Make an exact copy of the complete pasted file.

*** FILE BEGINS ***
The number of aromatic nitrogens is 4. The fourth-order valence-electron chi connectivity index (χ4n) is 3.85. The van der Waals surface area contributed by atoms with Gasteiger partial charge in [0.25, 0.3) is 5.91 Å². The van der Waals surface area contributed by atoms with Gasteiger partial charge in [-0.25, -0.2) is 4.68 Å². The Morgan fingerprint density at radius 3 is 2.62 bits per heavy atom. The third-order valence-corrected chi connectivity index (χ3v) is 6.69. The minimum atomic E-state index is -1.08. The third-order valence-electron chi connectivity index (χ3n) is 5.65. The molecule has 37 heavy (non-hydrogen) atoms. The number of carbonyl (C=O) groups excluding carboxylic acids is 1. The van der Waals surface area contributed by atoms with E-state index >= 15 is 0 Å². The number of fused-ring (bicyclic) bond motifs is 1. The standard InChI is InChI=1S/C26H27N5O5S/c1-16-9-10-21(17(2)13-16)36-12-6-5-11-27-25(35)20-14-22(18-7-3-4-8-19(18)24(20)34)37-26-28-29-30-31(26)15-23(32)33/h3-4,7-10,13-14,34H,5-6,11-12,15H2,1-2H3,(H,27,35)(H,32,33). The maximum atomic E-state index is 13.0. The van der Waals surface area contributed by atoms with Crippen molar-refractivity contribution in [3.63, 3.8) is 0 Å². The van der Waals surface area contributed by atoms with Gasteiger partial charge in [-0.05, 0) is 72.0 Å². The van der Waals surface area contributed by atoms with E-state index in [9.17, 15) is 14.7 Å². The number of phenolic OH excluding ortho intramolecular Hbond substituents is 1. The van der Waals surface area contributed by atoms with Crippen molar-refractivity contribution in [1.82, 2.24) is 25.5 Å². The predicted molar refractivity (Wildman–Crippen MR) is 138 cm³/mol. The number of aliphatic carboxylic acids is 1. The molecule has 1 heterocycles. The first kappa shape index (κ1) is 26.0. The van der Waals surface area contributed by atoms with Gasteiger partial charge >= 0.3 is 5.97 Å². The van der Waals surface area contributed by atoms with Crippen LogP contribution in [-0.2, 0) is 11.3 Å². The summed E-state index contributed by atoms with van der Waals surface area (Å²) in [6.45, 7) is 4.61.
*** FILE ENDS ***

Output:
The number of aromatic nitrogens is 4. The fourth-order valence-electron chi connectivity index (χ4n) is 3.85. The van der Waals surface area contributed by atoms with Gasteiger partial charge in [0.25, 0.3) is 5.91 Å². The van der Waals surface area contributed by atoms with Gasteiger partial charge in [-0.25, -0.2) is 4.68 Å². The Morgan fingerprint density at radius 3 is 2.62 bits per heavy atom. The third-order valence-corrected chi connectivity index (χ3v) is 6.69. The minimum atomic E-state index is -1.08. The third-order valence-electron chi connectivity index (χ3n) is 5.65. The molecule has 37 heavy (non-hydrogen) atoms. The number of carbonyl (C=O) groups excluding carboxylic acids is 1. The van der Waals surface area contributed by atoms with E-state index >= 15 is 0 Å². The number of fused-ring (bicyclic) bond motifs is 1. The standard InChI is InChI=1S/C26H27N5O5S/c1-16-9-10-21(17(2)13-16)36-12-6-5-11-27-25(35)20-14-22(18-7-3-4-8-19(18)24(20)34)37-26-28-29-30-31(26)15-23(32)33/h3-4,7-10,13-14,34H,5-6,11-12,15H2,1-2H3,(H,27,35)(H,32,33). The maximum atomic E-state index is 13.0. The van der Waals surface area contributed by atoms with Crippen molar-refractivity contribution in [3.63, 3.8) is 0 Å². The van der Waals surface area contributed by atoms with Gasteiger partial charge in [-0.05, 0) is 72.0 Å². The van der Waals surface area contributed by atoms with E-state index in [9.17, 15) is 14.7 Å². The number of phenolic OH excluding ortho intramolecular Hbond substituents is 1. The van der Waals surface area contributed by atoms with Crippen molar-refractivity contribution in [1.82, 2.24) is 25.5 Å². The predicted molar refractivity (Wildman–Crippen MR) is 138 cm³/mol. The number of aliphatic carboxylic acids is 1. The molecule has 1 heterocycles. The first kappa shape index (κ1) is 26.0. The van der Waals surface area contributed by atoms with Gasteiger partial charge >= 0.3 is 5.97 Å². The van der Waals surface area contributed by atoms with Crippen LogP contribution in [-0.2, 0) is 11.3 Å². The summed E-state index contributed by atoms with van der Waals surface area (Å²) in [6.45, 7) is 4.61.